quiet bays and inlets nearly every morning during
the year, the expanse of the lake is never frozen even
in the severest weather. A peculiarity about
the lake is that not only will iron not rust when
left in its waters, but that which was before rusted
soon loses its scales of rust after being immersed
a few days.
Several steamers ply on the lake carrying
chiefly ore and wool. Some of the islands in
the lake are inhabited by Indians who eke out a precarious
A civilization antedating that of
the Incas formerly occupied the region about the lake,
as is proved by the remarkable ruins along the shores
concerning which the natives told the early Spaniards
that they had no record. Three square miles are
covered by these ruins, whose walls were made of immense
blocks of stone most accurately fitted together, thus
giving evidence of the great skill in stone-cutting
possessed by the pre-Inca people.
The Inca rulers had beautiful palaces
and other edifices on some of the islands. Titicaca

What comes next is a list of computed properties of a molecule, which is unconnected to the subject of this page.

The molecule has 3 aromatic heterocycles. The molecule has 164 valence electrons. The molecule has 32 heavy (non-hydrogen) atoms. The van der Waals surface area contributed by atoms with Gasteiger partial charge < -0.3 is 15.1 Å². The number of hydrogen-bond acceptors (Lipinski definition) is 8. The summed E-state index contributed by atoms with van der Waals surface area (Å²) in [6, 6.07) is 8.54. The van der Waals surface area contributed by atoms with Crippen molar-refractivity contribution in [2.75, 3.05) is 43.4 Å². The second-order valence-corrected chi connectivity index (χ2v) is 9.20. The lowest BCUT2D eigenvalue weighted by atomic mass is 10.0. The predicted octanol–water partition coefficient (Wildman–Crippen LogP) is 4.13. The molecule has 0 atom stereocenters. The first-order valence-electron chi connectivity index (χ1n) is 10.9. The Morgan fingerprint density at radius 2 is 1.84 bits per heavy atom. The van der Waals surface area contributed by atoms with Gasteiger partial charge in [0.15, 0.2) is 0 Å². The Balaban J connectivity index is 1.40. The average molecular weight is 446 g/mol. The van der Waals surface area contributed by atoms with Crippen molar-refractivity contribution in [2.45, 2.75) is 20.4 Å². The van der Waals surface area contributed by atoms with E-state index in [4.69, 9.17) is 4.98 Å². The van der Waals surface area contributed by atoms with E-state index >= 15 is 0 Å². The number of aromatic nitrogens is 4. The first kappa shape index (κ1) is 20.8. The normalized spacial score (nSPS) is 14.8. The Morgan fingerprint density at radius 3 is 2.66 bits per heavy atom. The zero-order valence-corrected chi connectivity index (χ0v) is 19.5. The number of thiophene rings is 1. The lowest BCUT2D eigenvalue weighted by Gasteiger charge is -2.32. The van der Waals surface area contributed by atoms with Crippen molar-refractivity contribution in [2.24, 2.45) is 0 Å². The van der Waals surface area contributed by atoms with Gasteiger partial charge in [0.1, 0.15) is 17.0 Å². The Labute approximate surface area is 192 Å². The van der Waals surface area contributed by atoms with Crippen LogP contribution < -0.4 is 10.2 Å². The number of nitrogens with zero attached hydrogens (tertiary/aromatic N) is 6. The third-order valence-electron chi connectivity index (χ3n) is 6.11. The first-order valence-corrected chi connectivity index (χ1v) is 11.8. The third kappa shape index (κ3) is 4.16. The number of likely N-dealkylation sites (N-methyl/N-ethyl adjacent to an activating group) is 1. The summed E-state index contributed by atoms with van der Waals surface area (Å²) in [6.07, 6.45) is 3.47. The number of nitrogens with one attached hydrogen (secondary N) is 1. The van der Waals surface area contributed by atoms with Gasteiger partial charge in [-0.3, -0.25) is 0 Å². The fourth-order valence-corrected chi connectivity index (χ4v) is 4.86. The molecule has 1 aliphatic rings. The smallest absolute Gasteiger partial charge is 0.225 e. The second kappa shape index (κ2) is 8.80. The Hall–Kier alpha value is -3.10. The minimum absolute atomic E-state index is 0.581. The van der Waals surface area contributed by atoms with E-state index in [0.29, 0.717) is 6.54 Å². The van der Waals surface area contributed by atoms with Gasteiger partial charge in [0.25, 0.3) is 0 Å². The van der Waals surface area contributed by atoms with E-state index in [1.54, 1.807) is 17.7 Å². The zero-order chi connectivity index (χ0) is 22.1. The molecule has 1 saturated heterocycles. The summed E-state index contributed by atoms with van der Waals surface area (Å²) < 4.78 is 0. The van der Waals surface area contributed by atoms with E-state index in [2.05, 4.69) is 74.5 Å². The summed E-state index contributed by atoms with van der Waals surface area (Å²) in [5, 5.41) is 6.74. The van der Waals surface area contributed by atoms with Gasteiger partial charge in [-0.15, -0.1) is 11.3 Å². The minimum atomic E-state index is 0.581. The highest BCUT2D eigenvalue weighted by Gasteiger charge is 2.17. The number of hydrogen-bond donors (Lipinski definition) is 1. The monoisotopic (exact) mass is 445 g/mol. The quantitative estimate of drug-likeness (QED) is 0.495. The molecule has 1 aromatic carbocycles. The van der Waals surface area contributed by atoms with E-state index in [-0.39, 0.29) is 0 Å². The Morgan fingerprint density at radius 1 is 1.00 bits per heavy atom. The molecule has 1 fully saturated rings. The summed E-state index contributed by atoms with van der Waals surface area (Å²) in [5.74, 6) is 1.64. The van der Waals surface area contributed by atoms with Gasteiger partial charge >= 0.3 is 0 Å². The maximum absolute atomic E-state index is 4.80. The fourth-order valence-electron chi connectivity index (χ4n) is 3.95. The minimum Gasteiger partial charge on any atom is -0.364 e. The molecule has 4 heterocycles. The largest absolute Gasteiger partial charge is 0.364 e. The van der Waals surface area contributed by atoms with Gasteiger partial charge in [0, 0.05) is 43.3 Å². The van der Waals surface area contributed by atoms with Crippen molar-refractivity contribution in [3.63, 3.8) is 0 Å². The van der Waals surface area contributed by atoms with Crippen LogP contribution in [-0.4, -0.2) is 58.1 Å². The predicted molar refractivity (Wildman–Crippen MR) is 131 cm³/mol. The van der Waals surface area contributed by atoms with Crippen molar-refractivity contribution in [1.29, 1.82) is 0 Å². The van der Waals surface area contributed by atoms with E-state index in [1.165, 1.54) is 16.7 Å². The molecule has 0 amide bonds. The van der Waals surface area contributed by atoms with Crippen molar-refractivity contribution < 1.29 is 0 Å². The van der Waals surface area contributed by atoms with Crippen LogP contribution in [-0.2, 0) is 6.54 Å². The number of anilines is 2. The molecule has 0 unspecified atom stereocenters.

Island was regarded as sacred, and at the time of the
Spanish conquest was the site of a large temple richly
ornamented with gold and silver.
Prospecting in the Andes is attended
with great hardships. Few wild animals can be
found to furnish food. Food and utensils must
be carried on the backs of men, and the greatest difficulty
is experienced in traversing the almost inaccessible
steeps and deep ravines.
Coal of inferior quality has been
found near the shores of Lake Titicaca and is used
by the steamers sailing on its waters. Many rich
mineral lodes yet remain undiscovered, and a vast
number of valuable mines languish for lack of capital
to develop them. Frequent revolutions and the
insecurity of private property prevent the investment
of foreign capital.
The Andes will continue to be a great
storehouse of minerals for many years to come.
Muffling the feet of the Peruvian
Andes is a long narrow strip drifting dunes
of rock waste known as the Atacama Desert.
In comparison with this awful desert, the Sahara is
said to be a botanical garden. Here during a